London: Routledge, 1937. First edition. 8vo, 71 pp, bound in green boards titled and decorated in blue. No dust jacket.
For Your Convenience takes the form of a fictional dialogue between two members of the Thélème club, discussing where in London to find "relief" out and about after excessive consumption of tea or lager. The younger member is in the process of creating a map of such places, especially for men to roundezvous outside of the gaze of busy policemen, and the dialogue continues with enough hints and suggestions as to the true nature of their endeavor that the subtext is impossible to ignore, though the pretence must have been successful on some level - Routledge was a very respectable mainstream publisher, and perhaps had no idea of the true nature of the narrative they were publishing.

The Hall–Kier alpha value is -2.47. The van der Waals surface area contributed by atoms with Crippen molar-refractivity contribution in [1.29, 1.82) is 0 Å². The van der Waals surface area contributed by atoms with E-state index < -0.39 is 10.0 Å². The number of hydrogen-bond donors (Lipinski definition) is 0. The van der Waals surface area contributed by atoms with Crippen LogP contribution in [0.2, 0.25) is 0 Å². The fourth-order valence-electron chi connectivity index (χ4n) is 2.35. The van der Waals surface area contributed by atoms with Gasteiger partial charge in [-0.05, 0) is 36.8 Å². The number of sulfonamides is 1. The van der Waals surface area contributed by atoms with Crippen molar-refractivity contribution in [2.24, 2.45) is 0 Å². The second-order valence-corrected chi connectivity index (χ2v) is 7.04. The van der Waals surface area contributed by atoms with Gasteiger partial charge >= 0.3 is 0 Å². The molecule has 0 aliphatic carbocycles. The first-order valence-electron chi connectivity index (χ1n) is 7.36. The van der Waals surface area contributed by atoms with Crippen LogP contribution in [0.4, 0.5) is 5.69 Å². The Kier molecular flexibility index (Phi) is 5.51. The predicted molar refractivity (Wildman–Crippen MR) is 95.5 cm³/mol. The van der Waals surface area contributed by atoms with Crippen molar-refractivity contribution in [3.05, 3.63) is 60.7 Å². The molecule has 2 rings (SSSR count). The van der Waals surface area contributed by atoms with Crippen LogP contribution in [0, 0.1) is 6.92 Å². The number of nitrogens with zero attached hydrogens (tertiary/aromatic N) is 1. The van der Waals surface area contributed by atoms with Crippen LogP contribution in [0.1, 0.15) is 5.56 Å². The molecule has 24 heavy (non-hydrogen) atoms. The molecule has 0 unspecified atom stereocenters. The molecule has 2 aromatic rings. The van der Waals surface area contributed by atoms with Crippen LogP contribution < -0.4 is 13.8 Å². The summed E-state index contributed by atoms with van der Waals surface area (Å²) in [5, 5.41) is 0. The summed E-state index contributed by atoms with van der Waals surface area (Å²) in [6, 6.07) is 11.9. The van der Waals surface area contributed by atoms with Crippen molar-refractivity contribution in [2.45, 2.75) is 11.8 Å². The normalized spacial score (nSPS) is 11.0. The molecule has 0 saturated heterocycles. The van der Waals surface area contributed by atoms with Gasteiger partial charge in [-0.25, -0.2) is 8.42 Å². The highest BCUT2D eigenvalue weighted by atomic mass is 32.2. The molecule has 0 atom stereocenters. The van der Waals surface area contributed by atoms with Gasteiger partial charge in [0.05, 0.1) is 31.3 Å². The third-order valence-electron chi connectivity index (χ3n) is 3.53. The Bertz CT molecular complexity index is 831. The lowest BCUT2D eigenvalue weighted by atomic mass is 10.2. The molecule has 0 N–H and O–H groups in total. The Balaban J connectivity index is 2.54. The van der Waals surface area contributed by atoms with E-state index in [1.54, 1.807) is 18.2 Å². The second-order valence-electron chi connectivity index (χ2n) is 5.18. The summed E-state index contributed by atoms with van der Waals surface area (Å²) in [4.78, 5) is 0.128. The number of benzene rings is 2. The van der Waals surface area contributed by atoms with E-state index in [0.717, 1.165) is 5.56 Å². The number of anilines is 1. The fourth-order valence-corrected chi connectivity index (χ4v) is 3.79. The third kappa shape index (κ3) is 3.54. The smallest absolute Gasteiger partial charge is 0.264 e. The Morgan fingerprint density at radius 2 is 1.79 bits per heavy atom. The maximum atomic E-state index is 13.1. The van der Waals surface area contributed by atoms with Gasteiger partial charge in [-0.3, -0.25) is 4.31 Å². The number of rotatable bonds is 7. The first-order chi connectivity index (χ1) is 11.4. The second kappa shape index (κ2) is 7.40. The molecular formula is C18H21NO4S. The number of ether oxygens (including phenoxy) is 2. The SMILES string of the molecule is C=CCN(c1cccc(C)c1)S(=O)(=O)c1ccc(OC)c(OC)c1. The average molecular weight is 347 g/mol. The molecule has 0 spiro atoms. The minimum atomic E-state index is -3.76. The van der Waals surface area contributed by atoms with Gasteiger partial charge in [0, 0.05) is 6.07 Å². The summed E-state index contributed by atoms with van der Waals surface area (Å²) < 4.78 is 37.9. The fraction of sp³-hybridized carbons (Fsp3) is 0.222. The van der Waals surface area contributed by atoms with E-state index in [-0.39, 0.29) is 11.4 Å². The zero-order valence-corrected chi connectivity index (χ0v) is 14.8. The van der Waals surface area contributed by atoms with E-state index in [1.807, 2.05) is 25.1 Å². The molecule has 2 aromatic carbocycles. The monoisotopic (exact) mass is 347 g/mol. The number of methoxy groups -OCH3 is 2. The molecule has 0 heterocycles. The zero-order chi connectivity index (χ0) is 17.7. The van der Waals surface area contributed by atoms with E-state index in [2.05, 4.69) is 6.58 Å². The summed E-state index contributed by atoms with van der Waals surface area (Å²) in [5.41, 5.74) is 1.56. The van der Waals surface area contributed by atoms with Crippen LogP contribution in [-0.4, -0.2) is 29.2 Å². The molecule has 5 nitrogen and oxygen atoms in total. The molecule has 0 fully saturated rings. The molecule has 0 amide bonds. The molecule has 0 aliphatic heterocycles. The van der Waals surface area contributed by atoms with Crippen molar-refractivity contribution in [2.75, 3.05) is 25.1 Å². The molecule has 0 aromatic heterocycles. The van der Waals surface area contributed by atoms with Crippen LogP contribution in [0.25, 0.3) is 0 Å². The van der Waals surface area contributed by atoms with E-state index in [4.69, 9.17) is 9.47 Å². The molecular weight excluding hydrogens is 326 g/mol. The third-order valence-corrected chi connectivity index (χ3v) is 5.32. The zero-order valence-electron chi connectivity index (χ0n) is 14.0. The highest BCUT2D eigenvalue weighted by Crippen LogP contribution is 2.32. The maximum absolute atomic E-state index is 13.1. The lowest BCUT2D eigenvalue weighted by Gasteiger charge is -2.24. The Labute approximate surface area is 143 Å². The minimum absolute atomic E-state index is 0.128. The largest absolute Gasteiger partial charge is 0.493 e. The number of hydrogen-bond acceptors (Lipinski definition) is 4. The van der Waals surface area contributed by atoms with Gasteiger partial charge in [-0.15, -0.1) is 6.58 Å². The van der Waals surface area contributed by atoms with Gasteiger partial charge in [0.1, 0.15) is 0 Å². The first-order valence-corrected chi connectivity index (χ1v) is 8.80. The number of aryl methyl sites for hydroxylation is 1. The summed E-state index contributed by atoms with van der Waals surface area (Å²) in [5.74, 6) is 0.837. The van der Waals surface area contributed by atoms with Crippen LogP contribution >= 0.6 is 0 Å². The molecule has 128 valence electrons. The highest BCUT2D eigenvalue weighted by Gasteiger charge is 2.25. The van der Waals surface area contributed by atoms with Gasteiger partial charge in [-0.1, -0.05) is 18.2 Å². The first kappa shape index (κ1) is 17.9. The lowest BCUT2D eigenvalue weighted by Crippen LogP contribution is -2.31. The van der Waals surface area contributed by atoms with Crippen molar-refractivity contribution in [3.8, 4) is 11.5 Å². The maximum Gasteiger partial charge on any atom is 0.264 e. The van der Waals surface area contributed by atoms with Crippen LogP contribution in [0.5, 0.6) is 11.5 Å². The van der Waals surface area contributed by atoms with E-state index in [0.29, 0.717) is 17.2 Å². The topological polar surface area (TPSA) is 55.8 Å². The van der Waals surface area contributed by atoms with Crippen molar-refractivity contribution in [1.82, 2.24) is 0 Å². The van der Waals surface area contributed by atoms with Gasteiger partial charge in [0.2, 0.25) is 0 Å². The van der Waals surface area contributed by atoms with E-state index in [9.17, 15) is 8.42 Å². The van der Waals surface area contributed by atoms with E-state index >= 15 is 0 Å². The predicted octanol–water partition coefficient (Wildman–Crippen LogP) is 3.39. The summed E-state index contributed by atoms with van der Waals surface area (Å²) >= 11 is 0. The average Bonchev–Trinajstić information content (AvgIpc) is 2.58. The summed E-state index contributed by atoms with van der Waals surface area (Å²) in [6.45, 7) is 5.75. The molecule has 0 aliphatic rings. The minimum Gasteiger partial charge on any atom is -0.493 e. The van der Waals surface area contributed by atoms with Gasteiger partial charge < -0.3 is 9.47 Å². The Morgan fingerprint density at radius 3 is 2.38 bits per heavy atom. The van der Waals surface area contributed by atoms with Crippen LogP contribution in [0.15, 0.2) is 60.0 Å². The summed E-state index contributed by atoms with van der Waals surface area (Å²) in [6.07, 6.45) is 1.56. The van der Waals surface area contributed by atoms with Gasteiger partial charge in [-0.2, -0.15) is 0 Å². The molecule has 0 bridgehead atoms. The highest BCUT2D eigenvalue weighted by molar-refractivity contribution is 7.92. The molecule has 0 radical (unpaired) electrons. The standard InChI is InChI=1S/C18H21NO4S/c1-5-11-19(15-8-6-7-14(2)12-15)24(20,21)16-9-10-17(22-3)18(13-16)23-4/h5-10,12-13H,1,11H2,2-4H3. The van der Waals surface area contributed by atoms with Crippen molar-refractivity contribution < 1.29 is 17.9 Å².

Both the front and rear endpapers are illustrated with this map, drawn by Philip Gough, liberally sprinkled with the right sort of public restrooms. This is the first gay cruising map of London that we know of, a remarkable landmark in the history of sexuality, subcultures and mapping.
Pry was a pseudonym of Thomas Burke, author of the legendary collection Limehouse nights. His work explored the Limehouse region of London, Chinatown, and the lives of the lower classes and counterculture in London.
For more on the book, see the article by Tim Bryars, "For Your Convenience – the First Queer City Guide?" A reprint of the work appeared in 2019 from Muswell Press.
Small dropet stain to front panel (all that tea...), moderate foxing to the top edge, endpapers, and within, as well as some toning and offsetting, but a sturdy very good example. Rare. Item #28990